• Destroy knowledge and capability rather than concentrating on plant.
  • Discourage others from replacing those killed.


Generally in war, targeters look much wider than specific targets, at what makes those targets important and how they can rapidly be replaced. Targeting post-attack recovery capabilities is standard practice, with emphasis on personnel.

In Israel's case, the April 2002 military strikes against the Palestine National Authority specifically targeted the capability of the Authority to recover, including singling out the Ministries of Local Government and Education and the Palestinian Bureau of Statistics.

In Cast Lead in Gaza, one of the main targets was the Engineering Faculty at the University, and one of the first was a passing out parade of police cadets, killing as many as possible, as well as their trainers. This undermined the ability of Hamas to maintain order, as well as undermining the morale of the police.

In some ways to raise this issue is unfair to the Israelis, because we are dealing with SOP (standard operating procedure) of any major military, evidenced historically repeatedly in World War II and in conflicts since, as well as in nuclear targeting throughout the Cold War.

What is rarely recognised is that the chain of assassinations of Iranian nuclear personnel in recent years has been aimed partly at disrupting the actual work of those killed, but also at inducing fear in others involved in the programme. This is very likely why some of those assassinated have not been especially high up – the killing of middle-ranking personnel means that many more people in the nuclear programme see themselves at risk.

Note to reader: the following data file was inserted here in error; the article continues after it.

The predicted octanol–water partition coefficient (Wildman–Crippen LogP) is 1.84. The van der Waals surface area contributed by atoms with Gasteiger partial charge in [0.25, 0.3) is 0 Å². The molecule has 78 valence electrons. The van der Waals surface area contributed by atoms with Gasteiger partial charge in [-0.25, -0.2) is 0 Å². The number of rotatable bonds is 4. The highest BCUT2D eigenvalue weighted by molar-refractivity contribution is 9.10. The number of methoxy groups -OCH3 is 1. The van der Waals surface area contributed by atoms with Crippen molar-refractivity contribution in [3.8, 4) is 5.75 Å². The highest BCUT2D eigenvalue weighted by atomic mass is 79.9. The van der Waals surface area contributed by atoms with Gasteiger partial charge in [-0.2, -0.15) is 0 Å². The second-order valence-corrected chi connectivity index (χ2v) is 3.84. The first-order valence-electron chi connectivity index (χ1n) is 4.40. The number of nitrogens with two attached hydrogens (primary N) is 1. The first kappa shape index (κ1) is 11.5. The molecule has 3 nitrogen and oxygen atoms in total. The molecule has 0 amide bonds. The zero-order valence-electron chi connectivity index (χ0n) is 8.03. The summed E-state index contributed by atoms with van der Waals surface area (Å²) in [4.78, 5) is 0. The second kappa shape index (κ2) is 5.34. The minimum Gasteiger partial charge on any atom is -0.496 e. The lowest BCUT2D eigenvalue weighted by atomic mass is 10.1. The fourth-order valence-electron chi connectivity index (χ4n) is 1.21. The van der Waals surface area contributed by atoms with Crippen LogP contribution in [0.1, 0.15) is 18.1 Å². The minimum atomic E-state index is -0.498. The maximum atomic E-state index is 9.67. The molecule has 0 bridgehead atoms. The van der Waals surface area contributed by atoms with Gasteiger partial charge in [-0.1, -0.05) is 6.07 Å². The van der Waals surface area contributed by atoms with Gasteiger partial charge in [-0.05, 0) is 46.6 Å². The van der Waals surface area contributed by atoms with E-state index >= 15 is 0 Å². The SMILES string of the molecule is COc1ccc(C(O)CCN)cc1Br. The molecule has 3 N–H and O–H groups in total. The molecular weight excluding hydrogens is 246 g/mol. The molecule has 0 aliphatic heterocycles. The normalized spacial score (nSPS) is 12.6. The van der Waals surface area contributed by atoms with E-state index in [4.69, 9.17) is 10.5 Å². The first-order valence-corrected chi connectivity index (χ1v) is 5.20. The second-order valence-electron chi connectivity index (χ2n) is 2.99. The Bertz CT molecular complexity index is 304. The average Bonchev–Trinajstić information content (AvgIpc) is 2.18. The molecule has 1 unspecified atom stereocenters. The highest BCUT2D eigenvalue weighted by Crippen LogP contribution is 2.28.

Once Israel strikes Iranian nuclear facilities, those involved in the entire programme will know that further attacks may well happen in the months and years that follow, and that the nature of the initial operation will mean that hundreds or even thousands of people will be fearful for their futures. In psychological terms, this may well be one of the principle aims of the whole operation.

Forward Operating Bases

Almost all the public source analysis of likely Israeli attack options assumes operations conducted at long range from Israel. This again misses the point in that Israeli forces have three main options for forward operating bases. Because of its fear of Iran, Saudi Arabia would see advantages in an Israeli attack. While it would be highly unlikely to allow Israel to base strike aircraft on its territory, facilities for drones, reconnaissance aircraft and even tanker aircraft are another matter. With the United States no longer controlling Iraqi air space, Saudi Arabia is well suited to aiding aircraft and drones making use of that air space.